Sanctions — Failure to Oppose Partial Summary Judgment ≠ Evidence of Bad Faith

The plaintiff in Heary Bros. Lightning Protection Co. v. Lightning Protection Corp., 2008 U.S. App. LEXIS 377 (9th Cir. Jan. 4, 2008), opposed the defendants’ motion for summary judgment on its Sherman Act claims but did not oppose summary judgment on three other counts. The District Court imposed sanctions under the inherent power of the court, finding “that the plaintiffs had engaged in bad faith by failing to dismiss Courts II, III, and IV prior to the filing of [defendant’s] motion for summary judgment.” The Ninth Circuit reversed, holding that “[t]he plaintiff’s decision to not oppose summary judgment [as to Counts II, III and IV] appears to be a reasonable trial strategy designed to narrow the issues for trial” and that the trial court’s “finding of bad faith was clearly erroneous, and its imposition of sanctions on that basis was an abuse of discretion.”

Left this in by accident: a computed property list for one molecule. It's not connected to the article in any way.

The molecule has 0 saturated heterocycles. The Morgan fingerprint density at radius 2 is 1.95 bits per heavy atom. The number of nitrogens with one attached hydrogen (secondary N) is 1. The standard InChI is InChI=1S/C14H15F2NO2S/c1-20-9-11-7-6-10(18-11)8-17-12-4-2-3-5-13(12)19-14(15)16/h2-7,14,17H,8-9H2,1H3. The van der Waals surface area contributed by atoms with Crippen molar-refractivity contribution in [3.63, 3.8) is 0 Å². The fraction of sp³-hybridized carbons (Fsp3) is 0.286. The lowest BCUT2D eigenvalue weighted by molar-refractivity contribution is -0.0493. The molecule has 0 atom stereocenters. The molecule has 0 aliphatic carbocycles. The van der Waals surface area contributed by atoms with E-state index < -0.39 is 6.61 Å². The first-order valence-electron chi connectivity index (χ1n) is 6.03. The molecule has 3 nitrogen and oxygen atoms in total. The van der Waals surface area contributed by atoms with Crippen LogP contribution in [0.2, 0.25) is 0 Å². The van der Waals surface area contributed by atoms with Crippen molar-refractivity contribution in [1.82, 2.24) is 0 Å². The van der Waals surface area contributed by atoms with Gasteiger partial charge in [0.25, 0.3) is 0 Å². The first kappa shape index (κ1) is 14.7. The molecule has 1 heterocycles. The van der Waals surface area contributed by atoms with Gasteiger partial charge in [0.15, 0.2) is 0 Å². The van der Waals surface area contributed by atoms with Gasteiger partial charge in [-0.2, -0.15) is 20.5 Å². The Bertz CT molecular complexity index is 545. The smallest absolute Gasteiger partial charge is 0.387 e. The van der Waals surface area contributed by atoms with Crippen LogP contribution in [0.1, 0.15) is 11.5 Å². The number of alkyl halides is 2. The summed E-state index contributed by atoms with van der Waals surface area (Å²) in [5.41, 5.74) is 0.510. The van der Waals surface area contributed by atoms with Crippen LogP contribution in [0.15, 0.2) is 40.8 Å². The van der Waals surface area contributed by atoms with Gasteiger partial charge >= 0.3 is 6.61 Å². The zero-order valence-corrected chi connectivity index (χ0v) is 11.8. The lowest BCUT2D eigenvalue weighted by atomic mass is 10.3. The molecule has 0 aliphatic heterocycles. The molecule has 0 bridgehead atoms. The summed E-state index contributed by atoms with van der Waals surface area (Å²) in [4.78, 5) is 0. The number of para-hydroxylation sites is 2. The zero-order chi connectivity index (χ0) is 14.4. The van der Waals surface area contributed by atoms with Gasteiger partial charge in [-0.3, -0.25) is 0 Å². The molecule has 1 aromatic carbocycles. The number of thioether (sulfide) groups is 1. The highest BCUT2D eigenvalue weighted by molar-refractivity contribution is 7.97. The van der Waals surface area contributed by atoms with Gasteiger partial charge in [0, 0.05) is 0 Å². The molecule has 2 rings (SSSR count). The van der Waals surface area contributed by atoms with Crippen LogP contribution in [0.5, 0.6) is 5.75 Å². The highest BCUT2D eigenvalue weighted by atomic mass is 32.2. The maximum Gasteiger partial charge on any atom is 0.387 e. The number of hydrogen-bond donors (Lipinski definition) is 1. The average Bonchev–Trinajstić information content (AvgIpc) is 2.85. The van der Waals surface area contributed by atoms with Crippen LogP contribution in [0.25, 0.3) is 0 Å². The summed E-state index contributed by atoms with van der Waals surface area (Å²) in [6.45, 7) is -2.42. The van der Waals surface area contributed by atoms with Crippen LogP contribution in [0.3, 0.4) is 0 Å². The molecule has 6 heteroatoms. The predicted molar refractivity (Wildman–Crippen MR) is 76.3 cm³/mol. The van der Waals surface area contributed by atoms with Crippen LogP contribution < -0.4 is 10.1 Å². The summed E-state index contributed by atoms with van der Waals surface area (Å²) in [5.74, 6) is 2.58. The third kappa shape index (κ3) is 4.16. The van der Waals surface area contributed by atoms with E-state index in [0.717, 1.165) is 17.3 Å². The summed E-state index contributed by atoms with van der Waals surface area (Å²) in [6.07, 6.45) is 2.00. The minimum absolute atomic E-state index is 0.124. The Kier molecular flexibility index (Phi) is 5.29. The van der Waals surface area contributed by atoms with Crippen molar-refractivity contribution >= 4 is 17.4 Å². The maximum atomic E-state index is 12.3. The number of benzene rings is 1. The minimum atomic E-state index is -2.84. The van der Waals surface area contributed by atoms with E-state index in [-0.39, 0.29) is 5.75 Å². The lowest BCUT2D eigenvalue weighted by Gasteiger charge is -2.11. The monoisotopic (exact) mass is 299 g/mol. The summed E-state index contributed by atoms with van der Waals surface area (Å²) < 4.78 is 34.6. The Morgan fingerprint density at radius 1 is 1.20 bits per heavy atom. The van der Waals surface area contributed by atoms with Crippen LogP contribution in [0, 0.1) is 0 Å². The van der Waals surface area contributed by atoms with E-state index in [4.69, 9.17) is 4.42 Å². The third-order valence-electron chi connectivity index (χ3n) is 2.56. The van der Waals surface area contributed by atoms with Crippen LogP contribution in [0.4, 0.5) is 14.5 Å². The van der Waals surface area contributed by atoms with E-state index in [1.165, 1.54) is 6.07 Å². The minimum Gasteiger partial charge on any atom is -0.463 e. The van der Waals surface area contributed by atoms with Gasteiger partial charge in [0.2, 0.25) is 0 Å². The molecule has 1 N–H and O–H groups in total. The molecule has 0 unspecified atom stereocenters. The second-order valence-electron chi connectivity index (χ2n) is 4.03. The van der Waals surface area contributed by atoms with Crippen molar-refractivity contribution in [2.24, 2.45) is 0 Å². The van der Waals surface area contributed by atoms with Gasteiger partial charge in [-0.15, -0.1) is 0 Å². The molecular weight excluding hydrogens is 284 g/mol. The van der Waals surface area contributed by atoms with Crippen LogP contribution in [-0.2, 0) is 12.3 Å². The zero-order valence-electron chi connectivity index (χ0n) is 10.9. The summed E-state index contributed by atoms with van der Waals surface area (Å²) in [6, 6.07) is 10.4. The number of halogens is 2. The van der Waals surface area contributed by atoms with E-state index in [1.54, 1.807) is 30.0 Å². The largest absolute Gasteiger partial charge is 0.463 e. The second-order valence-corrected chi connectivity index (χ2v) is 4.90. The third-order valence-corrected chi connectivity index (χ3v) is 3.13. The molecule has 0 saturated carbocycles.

This is a fact-driven determination. One can envision circumstances in which the failure to oppose summary judgment might give rise to an inference that litigation on the unopposed issues was obviously pointless at some point prior to the summary judgment motion practice stage. It would therefore be prudent for parties who chose not to pursue claims either to offer to withdraw them (through amendment or otherwise) if and to the extent that they continue to be litigated after that decision is made or, alternatively, clearly state in papers filed with the court the rationale for not opposing dispositive motions seeking their dismissal.

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